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How to Actually Start a New Exercise Routine (Even if You're Lost)

How to Actually Start a New Exercise Routine (Even if You’re Lost)

It’s fair enough talking about finding exercises you enjoy, but many people don’t know how to start exercising. Or find time to experiment with what they like. Watch our video for some quick tips, and read on for our best advice.

To get started, I recommend one thing above all – walking.

There are numerous physiological and psychological benefits to walking. One of the major upsides of is that you don’t necessarily have to plan it into your schedule. You can increase the distances you walk naturally.


Integrate Exercise Naturally

Even if you live at home, you’ll move around the house. So find ways to move a little further. Perhaps you clean the areas harder to reach. You might choose to eat somewhere other than the couch – which means you’re less likely to sit down for the rest of the evening!

Another basic tip is to park a bit further away from the supermarket. Then get out and walk there. You can also commit to always taking the stairs instead of elevators or escalators.

Whatever fits with your schedule and preference is probably the best thing to do.

Over time, you can gradually increase those walking distances until the point where you feel strong enough to try different forms of exercise. But without question, walking is a brilliant way to get started. It’s low stress, low impact, and almost anyone can do it.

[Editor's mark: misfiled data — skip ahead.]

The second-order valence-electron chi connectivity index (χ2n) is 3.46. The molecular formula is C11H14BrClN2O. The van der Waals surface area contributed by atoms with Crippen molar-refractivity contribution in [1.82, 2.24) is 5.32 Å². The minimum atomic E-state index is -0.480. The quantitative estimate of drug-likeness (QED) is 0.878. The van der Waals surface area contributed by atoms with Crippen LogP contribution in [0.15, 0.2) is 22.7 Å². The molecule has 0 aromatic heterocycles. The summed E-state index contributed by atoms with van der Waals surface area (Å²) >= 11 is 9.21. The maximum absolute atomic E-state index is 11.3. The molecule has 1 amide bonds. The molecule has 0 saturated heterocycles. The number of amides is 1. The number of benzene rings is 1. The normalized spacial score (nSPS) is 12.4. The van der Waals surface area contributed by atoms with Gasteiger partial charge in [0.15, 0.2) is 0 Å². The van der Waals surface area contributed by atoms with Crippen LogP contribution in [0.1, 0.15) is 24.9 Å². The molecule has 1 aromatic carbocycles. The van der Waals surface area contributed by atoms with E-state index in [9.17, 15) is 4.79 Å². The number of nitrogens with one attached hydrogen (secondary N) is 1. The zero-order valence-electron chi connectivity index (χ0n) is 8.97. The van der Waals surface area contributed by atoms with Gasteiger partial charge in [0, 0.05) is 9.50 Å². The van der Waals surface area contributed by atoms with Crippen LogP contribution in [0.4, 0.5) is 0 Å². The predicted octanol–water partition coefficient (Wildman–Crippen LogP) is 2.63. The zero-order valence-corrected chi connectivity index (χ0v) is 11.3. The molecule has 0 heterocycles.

There’s another thing – even if you have previous exercise experience it’s crucial to ease your way back in. And walking is almost always the best way to do that.


Be Kind to Yourself

There is a good saying that goes “Your body will change when you challenge it, not when you punish it”. In this case, knowledge is also power. It doesn’t take much exercise to make a change, even if you haven’t exercised for years.

So be wise and take things slowly. By increasing the intensity of your workout at a gradual rate you can avoid setbacks and nagging injuries. You can’t accomplish much if you’re hurt.

You might be thinking that walking sounds way too simple. But over time you’ll gradually increase the number of calories you burn each day. Your metabolism will increase too, so you’ll be able to eat more maintaining your weight.

For many, this is more convenient than obsessing over calorie co\unting, step counting or tracking time spent in the gym.

Starting small makes motivation easier to maintain. Too many people set unrealistic goals and never achieve what they set out to.


Sustaining Motivation

Here’s another quote for you – “There is no failure except in no longer trying”. So make trying more achievable by finding the ‘Goldilocks Zone’ – not too hard, not too easy, just slightly challenging enough to push you, and still attainable.

Keep trying. Your mind only becomes more resilient when you push through barriers, no matter how small. Even if something doesn’t seem to work for you, go ahead and try a new exercise. The possibilities are endless once your mind aligns with your body (and good exercise programs).

As you get more serious, you may need more structure to your walking plan. If this is the case, perhaps start with 30 minutes, 3 times per week. This depends on your physical condition, so increase or decrease as required.

You may want to vary tempo and terrain, but we’ll leave that for another time.

One more thing – find someone to help. There are plenty of walking clubs around. If not, a friend or family member might donate their time. And because walking is low impact, it’s an easier ask than becoming a training partner for a marathon!


The Key Takeaway…

Find opportunities to walk and move more in daily life. You might be surprised at how quickly the benefits come.